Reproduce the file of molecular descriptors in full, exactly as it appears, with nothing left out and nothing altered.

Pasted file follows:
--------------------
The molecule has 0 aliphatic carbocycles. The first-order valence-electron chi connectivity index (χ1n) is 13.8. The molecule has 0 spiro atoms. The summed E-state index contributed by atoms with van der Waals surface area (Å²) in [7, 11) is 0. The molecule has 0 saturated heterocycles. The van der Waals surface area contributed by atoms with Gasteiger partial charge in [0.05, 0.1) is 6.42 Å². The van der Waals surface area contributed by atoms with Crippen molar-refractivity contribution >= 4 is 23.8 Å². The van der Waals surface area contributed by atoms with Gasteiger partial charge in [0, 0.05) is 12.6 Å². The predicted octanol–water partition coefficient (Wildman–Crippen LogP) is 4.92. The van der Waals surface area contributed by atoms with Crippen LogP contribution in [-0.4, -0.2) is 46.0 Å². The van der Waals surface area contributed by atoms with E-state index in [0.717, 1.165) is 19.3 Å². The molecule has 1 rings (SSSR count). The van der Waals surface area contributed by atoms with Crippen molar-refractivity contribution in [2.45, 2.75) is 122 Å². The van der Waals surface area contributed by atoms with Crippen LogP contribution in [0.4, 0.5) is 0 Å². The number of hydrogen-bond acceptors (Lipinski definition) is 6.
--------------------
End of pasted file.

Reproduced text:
The molecule has 0 aliphatic carbocycles. The first-order valence-electron chi connectivity index (χ1n) is 13.8. The molecule has 0 spiro atoms. The summed E-state index contributed by atoms with van der Waals surface area (Å²) in [7, 11) is 0. The molecule has 0 saturated heterocycles. The van der Waals surface area contributed by atoms with Gasteiger partial charge in [0.05, 0.1) is 6.42 Å². The van der Waals surface area contributed by atoms with Crippen molar-refractivity contribution >= 4 is 23.8 Å². The van der Waals surface area contributed by atoms with Gasteiger partial charge in [0, 0.05) is 12.6 Å². The predicted octanol–water partition coefficient (Wildman–Crippen LogP) is 4.92. The van der Waals surface area contributed by atoms with Crippen LogP contribution in [-0.4, -0.2) is 46.0 Å². The van der Waals surface area contributed by atoms with E-state index in [0.717, 1.165) is 19.3 Å². The molecule has 1 rings (SSSR count). The van der Waals surface area contributed by atoms with Crippen molar-refractivity contribution in [2.45, 2.75) is 122 Å². The van der Waals surface area contributed by atoms with Crippen LogP contribution in [0.4, 0.5) is 0 Å². The number of hydrogen-bond acceptors (Lipinski definition) is 6.